3. In July 1995, the Economics Research Library at the University of Minnesota received copies of eight working papers from the Center for Economic Studies (CES) at the University of Munich. These were added to the library, along with working papers from a range of other institutions around the world. According to the website http://www.econ.umn.edu/~econlib/gfrjul95.html , CES Working Paper 78 was “Gottinger, Hans W. Dynamic portfolio choice and stochastic survival”. However, a check on the CES Website (see http://www.cesifo-group.de/portal/page/portal/ifoHome/b-publ/b3publwp/_WP_LIST?p_year=1995 ) shows that WP 78 was actually “Roy, Santanu: Theory of Dynamic Portfolio Choice for Survival Under Uncertainty”. (The latter was eventually published in Mathematical Social Sciences 30 (1995), 171-194. Roy was based at the Econometric Institute, Erasmus University, Rotterdam, when he submitted his paper to MSS in March 1993.)
    At first sight, this seemed to suggest that HWG had somehow managed to intercept the package of papers sent by CES to Minnesota and to substitute his version of the paper (with its slightly different title) for the Roy paper that he had plagiarised. (HWG’s paper is also listed on the SSRN website – see http://papers.ssrn.com/sol3/papers.cfm?abstract_id=6069 .)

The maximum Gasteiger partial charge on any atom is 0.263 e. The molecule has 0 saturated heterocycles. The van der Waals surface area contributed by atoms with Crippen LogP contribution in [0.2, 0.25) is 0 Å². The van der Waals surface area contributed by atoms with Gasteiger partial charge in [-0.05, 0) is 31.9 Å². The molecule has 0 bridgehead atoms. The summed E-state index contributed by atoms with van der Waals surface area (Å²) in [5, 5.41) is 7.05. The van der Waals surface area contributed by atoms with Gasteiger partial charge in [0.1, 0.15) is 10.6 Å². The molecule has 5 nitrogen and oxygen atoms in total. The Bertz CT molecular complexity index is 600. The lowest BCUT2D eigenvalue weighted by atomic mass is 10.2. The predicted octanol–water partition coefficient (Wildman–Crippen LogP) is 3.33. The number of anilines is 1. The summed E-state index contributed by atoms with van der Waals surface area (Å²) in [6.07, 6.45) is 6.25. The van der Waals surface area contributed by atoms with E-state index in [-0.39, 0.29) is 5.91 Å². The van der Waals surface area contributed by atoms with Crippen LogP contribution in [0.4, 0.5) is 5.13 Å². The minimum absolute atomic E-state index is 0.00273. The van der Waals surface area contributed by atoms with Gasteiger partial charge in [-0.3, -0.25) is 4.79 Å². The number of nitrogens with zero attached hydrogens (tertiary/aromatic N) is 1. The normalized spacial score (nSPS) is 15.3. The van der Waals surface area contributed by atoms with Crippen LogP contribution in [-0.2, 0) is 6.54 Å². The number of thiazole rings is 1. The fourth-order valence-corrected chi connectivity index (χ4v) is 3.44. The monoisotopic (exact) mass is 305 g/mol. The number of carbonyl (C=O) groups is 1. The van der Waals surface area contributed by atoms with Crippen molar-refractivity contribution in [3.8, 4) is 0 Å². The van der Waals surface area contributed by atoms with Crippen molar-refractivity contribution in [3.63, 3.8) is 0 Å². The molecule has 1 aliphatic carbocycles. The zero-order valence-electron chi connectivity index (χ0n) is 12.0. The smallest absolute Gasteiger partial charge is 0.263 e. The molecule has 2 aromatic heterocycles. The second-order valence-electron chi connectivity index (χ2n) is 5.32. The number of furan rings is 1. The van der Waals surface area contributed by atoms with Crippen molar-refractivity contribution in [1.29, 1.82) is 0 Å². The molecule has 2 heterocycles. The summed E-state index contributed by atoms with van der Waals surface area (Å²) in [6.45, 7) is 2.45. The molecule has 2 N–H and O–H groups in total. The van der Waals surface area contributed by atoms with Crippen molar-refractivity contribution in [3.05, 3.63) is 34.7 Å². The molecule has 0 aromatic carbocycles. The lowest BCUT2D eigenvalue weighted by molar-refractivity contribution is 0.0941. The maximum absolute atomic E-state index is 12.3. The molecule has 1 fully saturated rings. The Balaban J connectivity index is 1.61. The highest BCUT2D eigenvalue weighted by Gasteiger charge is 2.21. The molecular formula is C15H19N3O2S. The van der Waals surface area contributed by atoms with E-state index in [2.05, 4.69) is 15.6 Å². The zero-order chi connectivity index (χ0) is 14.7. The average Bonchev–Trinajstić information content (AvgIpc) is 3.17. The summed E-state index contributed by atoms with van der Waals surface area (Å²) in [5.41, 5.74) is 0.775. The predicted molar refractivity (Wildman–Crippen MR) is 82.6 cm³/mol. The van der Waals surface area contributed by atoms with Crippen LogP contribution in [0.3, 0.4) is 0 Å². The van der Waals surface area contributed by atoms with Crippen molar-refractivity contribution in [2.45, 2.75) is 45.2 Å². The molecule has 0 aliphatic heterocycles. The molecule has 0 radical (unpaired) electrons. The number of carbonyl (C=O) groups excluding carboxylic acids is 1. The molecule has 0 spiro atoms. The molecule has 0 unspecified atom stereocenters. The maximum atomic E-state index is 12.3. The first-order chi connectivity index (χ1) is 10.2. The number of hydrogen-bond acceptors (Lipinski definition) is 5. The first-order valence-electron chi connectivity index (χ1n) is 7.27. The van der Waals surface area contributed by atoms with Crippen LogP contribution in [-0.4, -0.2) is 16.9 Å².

However, what appears to have taken place is that Gottinger (using his IIEEM address in Bad Waldsee, Germany) first submitted his paper to CES, who accepted it as WP 78 and sent it off to Minnesota in July 1995. Sometime over the next few months, someone noticed that this plagiarised Roy’s paper (perhaps when the latter finally appeared in MSS), so CES decided to replace the Gottinger version with the original Roy version. CES then sent the replacement WP 78 to the Minnesota Economics Research Library in January 1996 (see http://www.econ.umn.edu/~econlib/gfrjan96.html ). Inside the cover of the latter, they inserted the following statement: “This paper has actually appeared in this discussion paper series with the title ‘Dynamic Portfolio Choice and Stochastic Survival’ authored by Hans W. Gottinger from International Institute for Environmental Economics and Management, Bad Waldsee. We were embarrassed to learn that Gottinger’s paper was a plagiarism. The author explained that the situation arose due to an illness and he extended his apologies. Recipients of Gottinger’s paper are asked to destroy that copy and replace it with this version.”